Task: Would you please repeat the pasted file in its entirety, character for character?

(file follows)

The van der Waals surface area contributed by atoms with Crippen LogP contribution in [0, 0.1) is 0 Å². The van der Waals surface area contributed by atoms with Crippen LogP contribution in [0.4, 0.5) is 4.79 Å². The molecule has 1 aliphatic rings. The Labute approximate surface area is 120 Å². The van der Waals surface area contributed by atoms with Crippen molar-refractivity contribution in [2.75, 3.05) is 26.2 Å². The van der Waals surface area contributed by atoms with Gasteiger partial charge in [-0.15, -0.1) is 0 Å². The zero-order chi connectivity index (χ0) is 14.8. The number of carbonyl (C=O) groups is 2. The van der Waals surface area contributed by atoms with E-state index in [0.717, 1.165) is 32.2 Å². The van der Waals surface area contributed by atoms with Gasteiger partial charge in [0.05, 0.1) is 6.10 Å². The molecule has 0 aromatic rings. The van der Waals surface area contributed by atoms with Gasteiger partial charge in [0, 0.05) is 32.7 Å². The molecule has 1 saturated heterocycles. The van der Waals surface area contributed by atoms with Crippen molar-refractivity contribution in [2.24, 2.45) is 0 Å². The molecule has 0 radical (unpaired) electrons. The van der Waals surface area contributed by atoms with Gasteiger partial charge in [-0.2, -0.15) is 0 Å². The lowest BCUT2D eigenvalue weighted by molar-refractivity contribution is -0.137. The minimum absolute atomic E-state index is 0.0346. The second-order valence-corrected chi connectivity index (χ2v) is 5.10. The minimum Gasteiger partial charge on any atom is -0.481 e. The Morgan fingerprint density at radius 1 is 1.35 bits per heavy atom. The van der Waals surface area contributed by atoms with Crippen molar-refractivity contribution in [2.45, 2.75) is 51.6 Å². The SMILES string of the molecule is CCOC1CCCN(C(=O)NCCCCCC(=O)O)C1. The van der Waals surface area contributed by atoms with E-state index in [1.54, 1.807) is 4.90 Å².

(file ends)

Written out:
The van der Waals surface area contributed by atoms with Crippen LogP contribution in [0, 0.1) is 0 Å². The van der Waals surface area contributed by atoms with Crippen LogP contribution in [0.4, 0.5) is 4.79 Å². The molecule has 1 aliphatic rings. The Labute approximate surface area is 120 Å². The van der Waals surface area contributed by atoms with Crippen molar-refractivity contribution in [2.75, 3.05) is 26.2 Å². The van der Waals surface area contributed by atoms with Gasteiger partial charge in [-0.15, -0.1) is 0 Å². The zero-order chi connectivity index (χ0) is 14.8. The number of carbonyl (C=O) groups is 2. The van der Waals surface area contributed by atoms with E-state index in [0.717, 1.165) is 32.2 Å². The van der Waals surface area contributed by atoms with Gasteiger partial charge in [0.05, 0.1) is 6.10 Å². The molecule has 0 aromatic rings. The van der Waals surface area contributed by atoms with Gasteiger partial charge in [0, 0.05) is 32.7 Å². The molecule has 1 saturated heterocycles. The van der Waals surface area contributed by atoms with Crippen molar-refractivity contribution in [2.24, 2.45) is 0 Å². The molecule has 0 radical (unpaired) electrons. The van der Waals surface area contributed by atoms with Gasteiger partial charge in [-0.2, -0.15) is 0 Å². The lowest BCUT2D eigenvalue weighted by molar-refractivity contribution is -0.137. The minimum absolute atomic E-state index is 0.0346. The second-order valence-corrected chi connectivity index (χ2v) is 5.10. The minimum Gasteiger partial charge on any atom is -0.481 e. The Morgan fingerprint density at radius 1 is 1.35 bits per heavy atom. The van der Waals surface area contributed by atoms with Crippen molar-refractivity contribution in [2.45, 2.75) is 51.6 Å². The SMILES string of the molecule is CCOC1CCCN(C(=O)NCCCCCC(=O)O)C1. The van der Waals surface area contributed by atoms with E-state index in [1.54, 1.807) is 4.90 Å².